# Orthogonal basis of signal space and the projection of white noise

I am trying to make the relation between linear modulation and nonlinear one by using orthonormal expansion. The purpose is to understand what is orthonormal set in each case and to understand the operation of projection.

Linear modulation

In digital linear modulation, the baseband signal can be written as

$$x(t) = \sum_n a_n p(t-nT)$$ where $a_n$ is data, $\lbrace p_n(t) = p(t-nT)\textrm{, }n\in \mathbb{Z}\rbrace$ is orthonormal set, i.e. $<p_n(t),p_m(t)> = \delta_{m-n}$ with $<x(t),y(t)> = \int x(t)y^*(t)dt$ is inner product defined for the signal space we are working on. To get $a_n$ back, we need project $x(t)$ to $p_n(t)$.

Use matched filter $q(t) = p^*(-t)$ thus $q(t-\tau) = p^*(\tau - t)$.

by defining $g(t) = p(t) \star p^*(-t)$ where $\star$ is convolution. $g(t=0) = 1$ and $g(t=nT) = 0$ because $\delta_{m-n} = <p_n(t),p_m(t)> = g((m-n)T)$.

\begin{align} y(t) &= x(t) \star p^*(-t)\\ &= \sum_n a_n p(t-nT)\star p^*(-t)\\ &= \sum_n a_ng(t-nT)\\ \implies y(t=mT) &= \sum_n a_ng((m-n)T) = a_m \end{align}

If we have white noise $n(t)$ : $y(t) = x(t) + n(t)$. The noise is processed as

\begin{align} z(t) &= n(t) \star q(t)\\ &= \int n(\tau)q(t-\tau) d\tau\\ &= \int n(\tau) p^*(\tau -t) d\tau\\ \implies z(t=mT) &= \int n(\tau) p^*(\tau - mT) d\tau\\ &= <n(t), p(t-mT)> \end{align}

Then we can say that for a given $y(t)$, each processing $m$ at the receiver which ends with sampling at $t=mT$, the noise process is projected to the vector $p_m(t)$ creating $z_m$ and the data part is projected to the same vector creating $a_m$. $\lbrace p_m(t) = p(t-mT)\textrm{, }m\in \mathbb{Z}\rbrace$ is orthonormal set, thus $z_m$ are uncorrelated, with Gaussian assumption, $z_m$ are independent.

This is famous process in classical technical books. Two conclusions I get

1. The set of orthonormal vectors $\lbrace p_m(t) = p(t-mT)\textrm{, }m\in \mathbb{Z}\rbrace$ has infinite number of elements as $m \in \mathbb{Z}$.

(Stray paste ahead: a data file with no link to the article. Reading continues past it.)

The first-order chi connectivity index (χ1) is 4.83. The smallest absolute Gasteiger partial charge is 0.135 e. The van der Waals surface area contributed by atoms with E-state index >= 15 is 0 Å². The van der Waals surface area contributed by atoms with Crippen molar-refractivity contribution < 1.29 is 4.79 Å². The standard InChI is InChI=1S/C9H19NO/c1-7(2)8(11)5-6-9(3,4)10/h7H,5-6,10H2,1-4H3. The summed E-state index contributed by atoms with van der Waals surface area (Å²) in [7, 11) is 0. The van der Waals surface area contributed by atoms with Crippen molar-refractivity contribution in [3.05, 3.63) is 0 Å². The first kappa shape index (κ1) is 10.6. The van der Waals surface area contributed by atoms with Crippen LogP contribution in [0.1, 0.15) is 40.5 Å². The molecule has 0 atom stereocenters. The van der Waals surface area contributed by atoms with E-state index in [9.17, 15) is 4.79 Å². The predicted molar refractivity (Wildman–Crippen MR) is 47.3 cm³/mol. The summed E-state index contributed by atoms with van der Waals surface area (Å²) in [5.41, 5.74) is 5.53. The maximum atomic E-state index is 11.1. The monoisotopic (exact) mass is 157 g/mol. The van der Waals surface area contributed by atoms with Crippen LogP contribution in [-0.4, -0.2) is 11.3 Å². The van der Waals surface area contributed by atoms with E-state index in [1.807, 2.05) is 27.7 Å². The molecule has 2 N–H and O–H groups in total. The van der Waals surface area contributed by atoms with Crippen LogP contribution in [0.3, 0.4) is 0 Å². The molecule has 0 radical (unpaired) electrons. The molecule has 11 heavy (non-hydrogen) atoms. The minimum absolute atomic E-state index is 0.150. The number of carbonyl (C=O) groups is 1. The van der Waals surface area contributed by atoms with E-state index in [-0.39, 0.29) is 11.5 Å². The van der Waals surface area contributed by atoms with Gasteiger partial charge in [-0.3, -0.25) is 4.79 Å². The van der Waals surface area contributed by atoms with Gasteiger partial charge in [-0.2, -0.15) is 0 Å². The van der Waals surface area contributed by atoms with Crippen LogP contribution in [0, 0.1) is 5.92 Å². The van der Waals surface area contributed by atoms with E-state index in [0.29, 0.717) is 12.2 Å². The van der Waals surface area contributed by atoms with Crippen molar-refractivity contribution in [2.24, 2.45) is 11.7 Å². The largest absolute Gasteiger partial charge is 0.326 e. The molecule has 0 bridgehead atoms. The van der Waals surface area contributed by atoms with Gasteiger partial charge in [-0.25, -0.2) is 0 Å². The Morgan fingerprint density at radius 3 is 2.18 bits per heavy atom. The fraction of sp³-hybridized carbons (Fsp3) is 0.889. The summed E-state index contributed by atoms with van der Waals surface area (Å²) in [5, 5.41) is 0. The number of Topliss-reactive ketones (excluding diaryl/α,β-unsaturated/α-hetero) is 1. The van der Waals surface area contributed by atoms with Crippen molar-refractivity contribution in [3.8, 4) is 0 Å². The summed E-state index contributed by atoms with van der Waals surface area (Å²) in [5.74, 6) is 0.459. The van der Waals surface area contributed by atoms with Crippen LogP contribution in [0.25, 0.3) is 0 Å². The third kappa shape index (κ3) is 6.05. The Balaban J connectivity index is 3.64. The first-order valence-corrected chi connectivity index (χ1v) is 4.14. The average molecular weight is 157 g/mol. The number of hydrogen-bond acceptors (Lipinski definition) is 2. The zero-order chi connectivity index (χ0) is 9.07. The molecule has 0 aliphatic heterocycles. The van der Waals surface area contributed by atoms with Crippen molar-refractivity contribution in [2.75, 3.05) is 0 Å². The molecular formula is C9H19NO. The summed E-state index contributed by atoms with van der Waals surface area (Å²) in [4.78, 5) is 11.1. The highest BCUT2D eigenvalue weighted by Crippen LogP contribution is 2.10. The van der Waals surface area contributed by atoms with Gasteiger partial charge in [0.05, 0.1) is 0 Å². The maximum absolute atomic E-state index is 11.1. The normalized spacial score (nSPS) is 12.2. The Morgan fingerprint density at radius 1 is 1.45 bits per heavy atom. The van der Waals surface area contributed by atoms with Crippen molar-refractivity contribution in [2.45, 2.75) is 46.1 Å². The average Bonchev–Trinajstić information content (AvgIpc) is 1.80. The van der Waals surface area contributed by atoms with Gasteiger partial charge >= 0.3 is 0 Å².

2. The orthonormal vectors $p_m(t)$ can be no-time-limited and the orthogonal property holds on the entier time support.

Non-linear modulation

Let's take a binary FSK modulation as example. $M$ basis functions, $k \in \mathbb{S} = \lbrace 1, ..., M \rbrace$:

$$\phi_k(t) = \begin{cases}\sqrt{\frac 2T}\sin\left(\frac{k\pi t}{T}\right)& \text{for}\quad 0 \leq t \leq T\\0 &\text{otherwise}\end{cases}$$

I write the waveform as $x(t) = \sum_n \gamma_n(t-nT)$ where $\gamma_n(t) = \phi_k(t) \textrm{ if } a_n = k$.

Questions

• Question 1 : At the receiver, for the $n^\rm{th}$ symbol, we try projecting to $M$ functions $\phi_k(t-nT)$. If $k=k_0$ gives the largest power, we decode $a_n = k_0$. Is $\lbrace \phi_k(t-nT) \textrm{, } n \in \mathbb{Z}\textrm{, } k \in \mathbb{S}\rbrace$ the orthonormal set as $<\phi_k(t-nT),\phi_l(t-mT)> = \delta_{(m-n)\times(k-l)}$ ?

I mean I expect something equivalent to the two properties (infinite number of element and basis functions are not time-limited) of orthonormal set in the linear modulation case.

• Question 2 : is it correct if I say the noise samples are uncorrelated because the projection are $<n(t),\phi_k(t-nT)>$ and $<n(t),\phi_l(t-mT)>$ and $<\phi_k(t-nT),\phi_l(t-mT)> = \delta_{(m-n)\times(k-l)}$ ?

• Question 3 : The $M$ basis functions are interpreted as constellation of $M$ points. Is there any analogy with the linear modulation case ? If we consider M-QAM, we have also a constellation of $M$ complex points but if I write $a_n = a_{rn} + ja_{in}$, the two functions $p(t-nT)$ and $jp(t-nT) = e^{j\pi/2}p(t-nT)$ are not orthogonal.

• I dont understand why you conclude that the basis functions are not time-limited? Why wouldn't it work with time-limited functions? (Hint: Rectangular functions forms an orthogonal set). Apr 25, 2017 at 11:58
• @MaximilianMatthé you may refer to my question 1 ? I used the wrong words, I meant "basis functions can be not time-limited" as in the conclusion 2 in the linear modulation part. I meant if they are time limited, their time-shifted versions are orthogonal by the time-limited property. I just want to understand in the non linear modulation, what is the orthonormal set (question 2) ? Because in all books, they mention only the function defined orthogonal from 0 to $T$. Apr 25, 2017 at 12:29
• @MaximilianMatthé If we get back to your hint, rectangular functions forms an orthogonal set, but it is not the rectangular but the time-shifted versions of the rectangular function, and the orthogonal property must hold on the entier time domain, i.e. the rectangular functions that are able to form an orthonormal sets are non-zero in a duration of $T$ and zero outside and they are not time-limited. Do I understand it correctly ? Apr 25, 2017 at 12:29